Send to

Choose Destination
Nicotine Tob Res. 2013 Nov;15(11):1934-8. doi: 10.1093/ntr/ntt060. Epub 2013 May 3.

Mobile contingency management as an adjunctive smoking cessation treatment for smokers with posttraumatic stress disorder.

Author information

Research and Development Service, Durham Veterans Affairs Medical Center, Durham, NC;



Smokers with posttraumatic stress disorder (PTSD) smoke at higher prevalence rates and are more likely to relapse early in a quit attempt. Innovative methods are needed to enhance quit rates, particularly in the early quit period. Web-based contingency-management (CM) approaches have been found helpful in reducing smoking among other difficult-to-treat smoker populations but are limited by the need for computers. This pilot study builds on the web-based CM approach by evaluating a smartphone-based application for CM named mobile CM (mCM).


Following a 2-week training period, 22 smokers with PTSD were randomized to a 4-week mCM condition or a yoked (i.e., noncontingent 4-week mCM condition). All smokers received 2 smoking cessation counseling sessions, nicotine replacement, and bupropion. Participants could earn up to $690 ($530 for mCM, $25.00 for assessments and office visits [up to 5], and $35.00 for equipment return). The average earned was $314.00.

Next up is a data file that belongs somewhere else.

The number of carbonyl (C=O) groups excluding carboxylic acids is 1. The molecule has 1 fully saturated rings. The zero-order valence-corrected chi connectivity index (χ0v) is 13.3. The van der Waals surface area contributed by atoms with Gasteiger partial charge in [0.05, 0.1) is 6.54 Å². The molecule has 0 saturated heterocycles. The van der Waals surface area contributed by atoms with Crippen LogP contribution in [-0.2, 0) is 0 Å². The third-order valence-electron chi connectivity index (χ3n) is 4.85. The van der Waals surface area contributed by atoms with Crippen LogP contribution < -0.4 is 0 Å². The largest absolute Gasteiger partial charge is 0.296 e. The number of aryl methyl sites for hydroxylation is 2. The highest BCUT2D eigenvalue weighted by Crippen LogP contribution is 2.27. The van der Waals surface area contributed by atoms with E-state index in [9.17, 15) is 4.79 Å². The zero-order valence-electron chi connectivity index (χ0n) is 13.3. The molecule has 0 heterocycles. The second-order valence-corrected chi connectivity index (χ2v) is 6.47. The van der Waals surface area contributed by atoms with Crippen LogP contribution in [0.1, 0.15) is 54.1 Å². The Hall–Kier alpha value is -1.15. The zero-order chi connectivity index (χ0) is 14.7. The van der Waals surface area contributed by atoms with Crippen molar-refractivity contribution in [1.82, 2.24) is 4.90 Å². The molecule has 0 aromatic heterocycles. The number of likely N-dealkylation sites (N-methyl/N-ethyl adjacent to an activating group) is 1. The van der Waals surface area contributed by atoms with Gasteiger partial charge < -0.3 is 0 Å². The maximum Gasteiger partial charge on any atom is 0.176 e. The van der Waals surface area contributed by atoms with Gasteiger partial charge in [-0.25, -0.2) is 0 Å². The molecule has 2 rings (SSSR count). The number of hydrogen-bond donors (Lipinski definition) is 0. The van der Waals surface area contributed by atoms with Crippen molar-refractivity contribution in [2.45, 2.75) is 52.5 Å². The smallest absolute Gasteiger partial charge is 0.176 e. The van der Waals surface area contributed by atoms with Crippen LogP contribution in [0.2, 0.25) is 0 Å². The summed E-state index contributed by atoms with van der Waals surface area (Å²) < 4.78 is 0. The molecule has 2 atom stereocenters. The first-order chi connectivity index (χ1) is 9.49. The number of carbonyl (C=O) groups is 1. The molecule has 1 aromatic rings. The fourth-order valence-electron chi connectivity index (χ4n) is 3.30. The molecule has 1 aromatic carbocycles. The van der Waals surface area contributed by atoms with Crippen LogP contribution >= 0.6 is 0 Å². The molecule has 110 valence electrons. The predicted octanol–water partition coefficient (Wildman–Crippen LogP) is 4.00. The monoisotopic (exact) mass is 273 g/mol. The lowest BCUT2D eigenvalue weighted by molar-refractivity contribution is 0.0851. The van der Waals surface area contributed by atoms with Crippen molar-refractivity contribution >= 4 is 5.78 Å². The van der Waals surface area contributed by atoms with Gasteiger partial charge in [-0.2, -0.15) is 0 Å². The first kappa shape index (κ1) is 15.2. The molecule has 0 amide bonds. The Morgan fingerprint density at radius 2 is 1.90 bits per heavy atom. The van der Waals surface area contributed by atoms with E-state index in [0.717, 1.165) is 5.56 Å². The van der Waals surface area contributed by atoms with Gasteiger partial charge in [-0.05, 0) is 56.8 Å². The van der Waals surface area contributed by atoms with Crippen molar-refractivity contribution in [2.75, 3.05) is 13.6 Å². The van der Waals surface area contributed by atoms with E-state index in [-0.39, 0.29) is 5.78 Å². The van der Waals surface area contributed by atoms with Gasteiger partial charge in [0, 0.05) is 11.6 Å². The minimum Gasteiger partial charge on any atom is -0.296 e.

Compliance was high during the 2-week training period (i.e., transmission of videos) (93%) and the 4-week treatment period (92%). Compliance rates did not differ by group assignment. Four-week quit rates (verified with CO) were 82% for the mCM and 45% for the yoked controls. Three-month self-report quit rates were 50% in the mCM and 18% in the yoked controls.


mCM may be a useful adjunctive smoking cessation treatment component for reducing smoking among smokers with PTSD, particularly early in a smoking quit attempt.

[Indexed for MEDLINE]
Free PMC Article

Supplemental Content

Full text links

Icon for Silverchair Information Systems Icon for PubMed Central
Loading ...
Support Center